Arguments: Working an example I

This argument is Q2 in the Critical Reasoning Practice Questions in the 13th Ed. of the GMAT Official Guide.  Let’s work through it in the steps I discuss in this post.

1.  The question stem is: “The argument is flawed primarily because the author”.  So, I write down DESTROY on my paper.

2.  The argument is:

Homeowners aged 40 to 50 are more likely to purchase ice cream and are more likely to purchase it in larger amounts than are members of any other demographic group.  The popular belief that teenagers eat more ice cream than adults must, therefore, be false.

The first statement fits in the premise slot, the second in the conclusion slot.  How do I know?  The first sentence is stated as a fact.  The second sentence uses the telltale “therefore” to indicate that it is the conclusion.

3.  I do not indulge in thoughts about how 30-something single females are inclined to eat large quantities of ice cream after romantic missteps!

4.  Since I didn’t write down DESCRIBE, my work is not done.

5, 6.  A shortened, focused summary of the argument:

H buy most X.  Therefore, T do not eat most X.

What is the important shift between premise and conclusion?  buy –> eat.  So I need to find an answer choice that phrases that in a way that DESTROYS the argument.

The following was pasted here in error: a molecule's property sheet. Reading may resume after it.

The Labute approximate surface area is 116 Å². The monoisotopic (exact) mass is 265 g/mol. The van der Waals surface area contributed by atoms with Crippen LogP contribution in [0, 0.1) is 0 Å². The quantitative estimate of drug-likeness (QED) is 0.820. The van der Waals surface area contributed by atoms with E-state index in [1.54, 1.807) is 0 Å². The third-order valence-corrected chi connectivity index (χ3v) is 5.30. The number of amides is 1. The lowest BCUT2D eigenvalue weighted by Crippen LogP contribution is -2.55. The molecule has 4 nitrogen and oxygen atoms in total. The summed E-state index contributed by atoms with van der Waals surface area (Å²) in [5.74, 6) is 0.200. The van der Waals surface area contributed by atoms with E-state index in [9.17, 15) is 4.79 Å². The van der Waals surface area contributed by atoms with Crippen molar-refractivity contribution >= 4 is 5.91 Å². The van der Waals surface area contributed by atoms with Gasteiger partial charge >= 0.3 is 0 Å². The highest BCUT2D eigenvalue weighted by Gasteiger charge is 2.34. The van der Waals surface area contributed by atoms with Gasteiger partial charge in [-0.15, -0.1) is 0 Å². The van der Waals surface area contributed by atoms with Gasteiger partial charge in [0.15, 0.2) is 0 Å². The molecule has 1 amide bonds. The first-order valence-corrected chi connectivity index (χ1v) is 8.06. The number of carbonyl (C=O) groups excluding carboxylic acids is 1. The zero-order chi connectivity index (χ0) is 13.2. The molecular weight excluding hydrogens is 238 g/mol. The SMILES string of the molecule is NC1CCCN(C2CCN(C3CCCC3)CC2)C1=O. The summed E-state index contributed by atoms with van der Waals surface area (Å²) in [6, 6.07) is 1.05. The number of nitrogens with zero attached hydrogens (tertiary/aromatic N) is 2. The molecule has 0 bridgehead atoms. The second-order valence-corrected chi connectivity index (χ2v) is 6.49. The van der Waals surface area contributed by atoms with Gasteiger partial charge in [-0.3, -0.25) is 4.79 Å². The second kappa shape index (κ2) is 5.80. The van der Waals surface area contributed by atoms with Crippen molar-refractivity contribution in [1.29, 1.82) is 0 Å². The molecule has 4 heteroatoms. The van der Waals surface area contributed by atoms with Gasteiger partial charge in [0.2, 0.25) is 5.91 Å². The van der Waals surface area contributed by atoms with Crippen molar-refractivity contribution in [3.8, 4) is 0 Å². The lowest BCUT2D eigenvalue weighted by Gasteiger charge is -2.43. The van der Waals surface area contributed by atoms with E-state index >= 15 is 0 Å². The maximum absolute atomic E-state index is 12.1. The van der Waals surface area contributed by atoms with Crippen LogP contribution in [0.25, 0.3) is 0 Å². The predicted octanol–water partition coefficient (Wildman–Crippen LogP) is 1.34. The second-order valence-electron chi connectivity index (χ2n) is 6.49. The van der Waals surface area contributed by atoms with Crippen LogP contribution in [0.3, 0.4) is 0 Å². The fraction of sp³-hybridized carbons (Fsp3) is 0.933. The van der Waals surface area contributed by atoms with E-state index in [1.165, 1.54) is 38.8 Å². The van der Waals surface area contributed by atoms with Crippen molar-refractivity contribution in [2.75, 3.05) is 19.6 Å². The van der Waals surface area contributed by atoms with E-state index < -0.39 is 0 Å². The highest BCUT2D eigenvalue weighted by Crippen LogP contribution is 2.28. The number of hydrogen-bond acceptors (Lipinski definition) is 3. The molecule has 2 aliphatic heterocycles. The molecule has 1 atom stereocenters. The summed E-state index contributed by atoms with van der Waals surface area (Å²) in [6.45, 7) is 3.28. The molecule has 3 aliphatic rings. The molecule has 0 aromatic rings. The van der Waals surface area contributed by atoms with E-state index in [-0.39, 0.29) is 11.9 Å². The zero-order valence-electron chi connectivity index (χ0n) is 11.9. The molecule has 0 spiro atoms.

7.  Looking at the answer choices, A pops out:

fails to distinguish between purchasing and consuming

Since purchasing = buying and consuming = eating, we have a perfect match.

8.  I read again the stem, yes, I am supposed to DESTROY.  A is phrased in a way, “fails to distinguish,” that DESTROYS.

Smash!!!

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One comment on “Arguments: Working an example I

  1. […] down versions of the LSAT arguments.  Now, some of their arguments (but by no means all, see the first worked example for a classic one) have a more “business decision” feel to them.  These questions fit […]

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